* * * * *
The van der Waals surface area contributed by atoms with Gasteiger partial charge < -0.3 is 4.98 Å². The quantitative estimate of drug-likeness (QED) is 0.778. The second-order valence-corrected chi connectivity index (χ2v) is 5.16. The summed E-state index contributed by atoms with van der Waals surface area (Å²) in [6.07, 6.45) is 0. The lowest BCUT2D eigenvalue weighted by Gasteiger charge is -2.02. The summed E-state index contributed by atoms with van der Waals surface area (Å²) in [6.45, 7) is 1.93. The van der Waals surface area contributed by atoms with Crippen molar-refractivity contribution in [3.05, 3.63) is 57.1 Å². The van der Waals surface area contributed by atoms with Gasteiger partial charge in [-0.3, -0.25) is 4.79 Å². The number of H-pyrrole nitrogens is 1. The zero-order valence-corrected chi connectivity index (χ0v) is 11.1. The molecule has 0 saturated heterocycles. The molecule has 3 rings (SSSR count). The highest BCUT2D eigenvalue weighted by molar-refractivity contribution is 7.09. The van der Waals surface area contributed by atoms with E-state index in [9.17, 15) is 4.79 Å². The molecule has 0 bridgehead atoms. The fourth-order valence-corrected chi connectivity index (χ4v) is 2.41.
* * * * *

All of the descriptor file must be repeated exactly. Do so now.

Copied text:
The van der Waals surface area contributed by atoms with Gasteiger partial charge < -0.3 is 4.98 Å². The quantitative estimate of drug-likeness (QED) is 0.778. The second-order valence-corrected chi connectivity index (χ2v) is 5.16. The summed E-state index contributed by atoms with van der Waals surface area (Å²) in [6.07, 6.45) is 0. The lowest BCUT2D eigenvalue weighted by Gasteiger charge is -2.02. The summed E-state index contributed by atoms with van der Waals surface area (Å²) in [6.45, 7) is 1.93. The van der Waals surface area contributed by atoms with Crippen molar-refractivity contribution in [3.05, 3.63) is 57.1 Å². The van der Waals surface area contributed by atoms with Gasteiger partial charge in [-0.3, -0.25) is 4.79 Å². The number of H-pyrrole nitrogens is 1. The zero-order valence-corrected chi connectivity index (χ0v) is 11.1. The molecule has 0 saturated heterocycles. The molecule has 3 rings (SSSR count). The highest BCUT2D eigenvalue weighted by molar-refractivity contribution is 7.09. The van der Waals surface area contributed by atoms with E-state index in [9.17, 15) is 4.79 Å². The molecule has 0 bridgehead atoms. The fourth-order valence-corrected chi connectivity index (χ4v) is 2.41.